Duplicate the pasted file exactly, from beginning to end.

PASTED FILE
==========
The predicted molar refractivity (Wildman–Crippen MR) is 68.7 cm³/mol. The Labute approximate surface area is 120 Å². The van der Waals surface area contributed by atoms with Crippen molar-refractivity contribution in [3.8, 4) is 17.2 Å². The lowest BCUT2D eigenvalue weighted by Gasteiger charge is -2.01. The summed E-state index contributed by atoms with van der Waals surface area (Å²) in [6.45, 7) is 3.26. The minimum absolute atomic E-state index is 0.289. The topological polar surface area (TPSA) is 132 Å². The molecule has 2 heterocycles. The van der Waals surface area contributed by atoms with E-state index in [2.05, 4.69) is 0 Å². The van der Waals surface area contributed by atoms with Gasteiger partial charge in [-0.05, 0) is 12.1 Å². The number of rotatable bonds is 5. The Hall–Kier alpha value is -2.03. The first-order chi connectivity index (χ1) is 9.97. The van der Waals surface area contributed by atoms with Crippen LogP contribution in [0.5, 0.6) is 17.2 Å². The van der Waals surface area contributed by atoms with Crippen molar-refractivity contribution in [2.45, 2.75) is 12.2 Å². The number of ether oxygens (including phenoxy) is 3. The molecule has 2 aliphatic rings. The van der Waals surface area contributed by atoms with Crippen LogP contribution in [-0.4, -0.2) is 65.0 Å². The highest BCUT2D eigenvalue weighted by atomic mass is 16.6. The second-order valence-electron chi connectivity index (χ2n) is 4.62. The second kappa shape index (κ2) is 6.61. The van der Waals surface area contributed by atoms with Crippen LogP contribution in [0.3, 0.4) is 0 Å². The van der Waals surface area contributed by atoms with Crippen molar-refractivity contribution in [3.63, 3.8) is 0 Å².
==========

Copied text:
The predicted molar refractivity (Wildman–Crippen MR) is 68.7 cm³/mol. The Labute approximate surface area is 120 Å². The van der Waals surface area contributed by atoms with Crippen molar-refractivity contribution in [3.8, 4) is 17.2 Å². The lowest BCUT2D eigenvalue weighted by Gasteiger charge is -2.01. The summed E-state index contributed by atoms with van der Waals surface area (Å²) in [6.45, 7) is 3.26. The minimum absolute atomic E-state index is 0.289. The topological polar surface area (TPSA) is 132 Å². The molecule has 2 heterocycles. The van der Waals surface area contributed by atoms with E-state index in [2.05, 4.69) is 0 Å². The van der Waals surface area contributed by atoms with Gasteiger partial charge in [-0.05, 0) is 12.1 Å². The number of rotatable bonds is 5. The Hall–Kier alpha value is -2.03. The first-order chi connectivity index (χ1) is 9.97. The van der Waals surface area contributed by atoms with Crippen LogP contribution in [0.5, 0.6) is 17.2 Å². The van der Waals surface area contributed by atoms with Crippen molar-refractivity contribution in [2.45, 2.75) is 12.2 Å². The number of ether oxygens (including phenoxy) is 3. The molecule has 2 aliphatic rings. The van der Waals surface area contributed by atoms with Crippen LogP contribution in [-0.4, -0.2) is 65.0 Å². The highest BCUT2D eigenvalue weighted by atomic mass is 16.6. The second-order valence-electron chi connectivity index (χ2n) is 4.62. The second kappa shape index (κ2) is 6.61. The van der Waals surface area contributed by atoms with Crippen LogP contribution in [0.3, 0.4) is 0 Å². The van der Waals surface area contributed by atoms with Crippen molar-refractivity contribution in [3.63, 3.8) is 0 Å².